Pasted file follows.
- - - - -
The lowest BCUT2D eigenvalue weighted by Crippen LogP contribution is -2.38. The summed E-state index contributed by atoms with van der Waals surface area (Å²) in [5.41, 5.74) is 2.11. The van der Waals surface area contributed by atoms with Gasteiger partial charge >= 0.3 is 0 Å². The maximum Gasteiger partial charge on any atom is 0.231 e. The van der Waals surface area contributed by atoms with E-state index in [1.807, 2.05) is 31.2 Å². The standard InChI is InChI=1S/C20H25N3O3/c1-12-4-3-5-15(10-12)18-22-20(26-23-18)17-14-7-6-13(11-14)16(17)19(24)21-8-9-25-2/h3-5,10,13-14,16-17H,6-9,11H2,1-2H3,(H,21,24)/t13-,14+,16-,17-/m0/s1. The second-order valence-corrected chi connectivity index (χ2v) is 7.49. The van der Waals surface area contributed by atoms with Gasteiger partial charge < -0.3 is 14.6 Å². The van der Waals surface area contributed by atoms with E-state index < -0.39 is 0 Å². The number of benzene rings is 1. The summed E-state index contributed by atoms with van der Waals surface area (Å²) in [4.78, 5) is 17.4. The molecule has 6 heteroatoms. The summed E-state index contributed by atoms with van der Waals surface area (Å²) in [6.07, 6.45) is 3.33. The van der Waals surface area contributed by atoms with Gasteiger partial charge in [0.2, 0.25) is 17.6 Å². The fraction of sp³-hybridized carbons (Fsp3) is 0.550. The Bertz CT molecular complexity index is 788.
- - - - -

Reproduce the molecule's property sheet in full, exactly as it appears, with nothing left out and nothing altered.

The lowest BCUT2D eigenvalue weighted by Crippen LogP contribution is -2.38. The summed E-state index contributed by atoms with van der Waals surface area (Å²) in [5.41, 5.74) is 2.11. The van der Waals surface area contributed by atoms with Gasteiger partial charge >= 0.3 is 0 Å². The maximum Gasteiger partial charge on any atom is 0.231 e. The van der Waals surface area contributed by atoms with E-state index in [1.807, 2.05) is 31.2 Å². The standard InChI is InChI=1S/C20H25N3O3/c1-12-4-3-5-15(10-12)18-22-20(26-23-18)17-14-7-6-13(11-14)16(17)19(24)21-8-9-25-2/h3-5,10,13-14,16-17H,6-9,11H2,1-2H3,(H,21,24)/t13-,14+,16-,17-/m0/s1. The second-order valence-corrected chi connectivity index (χ2v) is 7.49. The van der Waals surface area contributed by atoms with Gasteiger partial charge < -0.3 is 14.6 Å². The van der Waals surface area contributed by atoms with E-state index < -0.39 is 0 Å². The number of benzene rings is 1. The summed E-state index contributed by atoms with van der Waals surface area (Å²) in [4.78, 5) is 17.4. The molecule has 6 heteroatoms. The summed E-state index contributed by atoms with van der Waals surface area (Å²) in [6.07, 6.45) is 3.33. The van der Waals surface area contributed by atoms with Gasteiger partial charge in [0.2, 0.25) is 17.6 Å². The fraction of sp³-hybridized carbons (Fsp3) is 0.550. The Bertz CT molecular complexity index is 788.